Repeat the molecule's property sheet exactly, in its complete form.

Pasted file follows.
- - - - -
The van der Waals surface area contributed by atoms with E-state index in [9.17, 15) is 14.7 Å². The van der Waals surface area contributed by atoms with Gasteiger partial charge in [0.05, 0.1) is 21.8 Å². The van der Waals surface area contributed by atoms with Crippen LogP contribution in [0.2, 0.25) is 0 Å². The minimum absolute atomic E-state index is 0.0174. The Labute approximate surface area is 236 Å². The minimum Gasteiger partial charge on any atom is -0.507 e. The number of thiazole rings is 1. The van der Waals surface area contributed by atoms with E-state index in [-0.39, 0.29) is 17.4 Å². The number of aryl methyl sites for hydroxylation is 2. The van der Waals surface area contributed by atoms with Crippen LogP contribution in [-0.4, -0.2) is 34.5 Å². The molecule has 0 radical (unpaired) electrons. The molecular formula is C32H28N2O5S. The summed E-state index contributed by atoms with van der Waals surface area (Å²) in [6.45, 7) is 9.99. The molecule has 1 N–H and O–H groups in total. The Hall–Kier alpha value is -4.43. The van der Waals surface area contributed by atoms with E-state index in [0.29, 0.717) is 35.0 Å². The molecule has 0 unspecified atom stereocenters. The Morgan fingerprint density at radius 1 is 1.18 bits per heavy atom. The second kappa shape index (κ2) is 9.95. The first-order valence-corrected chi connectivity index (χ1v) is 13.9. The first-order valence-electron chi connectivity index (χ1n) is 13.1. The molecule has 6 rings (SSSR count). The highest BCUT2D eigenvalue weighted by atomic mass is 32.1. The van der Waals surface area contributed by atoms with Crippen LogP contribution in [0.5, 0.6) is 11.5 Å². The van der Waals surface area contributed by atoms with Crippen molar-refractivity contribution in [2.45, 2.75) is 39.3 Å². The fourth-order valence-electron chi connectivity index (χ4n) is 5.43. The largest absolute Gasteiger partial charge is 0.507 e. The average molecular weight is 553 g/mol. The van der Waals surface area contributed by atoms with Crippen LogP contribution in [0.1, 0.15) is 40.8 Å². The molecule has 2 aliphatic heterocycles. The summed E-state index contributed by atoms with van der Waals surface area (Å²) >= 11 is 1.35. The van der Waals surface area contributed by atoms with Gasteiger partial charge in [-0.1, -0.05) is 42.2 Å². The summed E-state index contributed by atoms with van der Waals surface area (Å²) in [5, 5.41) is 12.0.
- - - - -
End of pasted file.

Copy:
The van der Waals surface area contributed by atoms with E-state index in [9.17, 15) is 14.7 Å². The van der Waals surface area contributed by atoms with Gasteiger partial charge in [0.05, 0.1) is 21.8 Å². The van der Waals surface area contributed by atoms with Crippen LogP contribution in [0.2, 0.25) is 0 Å². The minimum absolute atomic E-state index is 0.0174. The Labute approximate surface area is 236 Å². The minimum Gasteiger partial charge on any atom is -0.507 e. The number of thiazole rings is 1. The van der Waals surface area contributed by atoms with E-state index in [-0.39, 0.29) is 17.4 Å². The number of aryl methyl sites for hydroxylation is 2. The van der Waals surface area contributed by atoms with Crippen LogP contribution in [-0.4, -0.2) is 34.5 Å². The molecule has 0 radical (unpaired) electrons. The molecular formula is C32H28N2O5S. The summed E-state index contributed by atoms with van der Waals surface area (Å²) in [6.45, 7) is 9.99. The molecule has 1 N–H and O–H groups in total. The Hall–Kier alpha value is -4.43. The van der Waals surface area contributed by atoms with E-state index in [0.29, 0.717) is 35.0 Å². The molecule has 0 unspecified atom stereocenters. The Morgan fingerprint density at radius 1 is 1.18 bits per heavy atom. The second kappa shape index (κ2) is 9.95. The first-order valence-corrected chi connectivity index (χ1v) is 13.9. The first-order valence-electron chi connectivity index (χ1n) is 13.1. The molecule has 6 rings (SSSR count). The highest BCUT2D eigenvalue weighted by atomic mass is 32.1. The van der Waals surface area contributed by atoms with Crippen LogP contribution in [0.5, 0.6) is 11.5 Å². The van der Waals surface area contributed by atoms with Crippen molar-refractivity contribution in [2.45, 2.75) is 39.3 Å². The fourth-order valence-electron chi connectivity index (χ4n) is 5.43. The largest absolute Gasteiger partial charge is 0.507 e. The average molecular weight is 553 g/mol. The van der Waals surface area contributed by atoms with Crippen LogP contribution in [0.1, 0.15) is 40.8 Å². The molecule has 2 aliphatic heterocycles. The summed E-state index contributed by atoms with van der Waals surface area (Å²) >= 11 is 1.35. The van der Waals surface area contributed by atoms with Gasteiger partial charge in [-0.1, -0.05) is 42.2 Å². The summed E-state index contributed by atoms with van der Waals surface area (Å²) in [5, 5.41) is 12.0.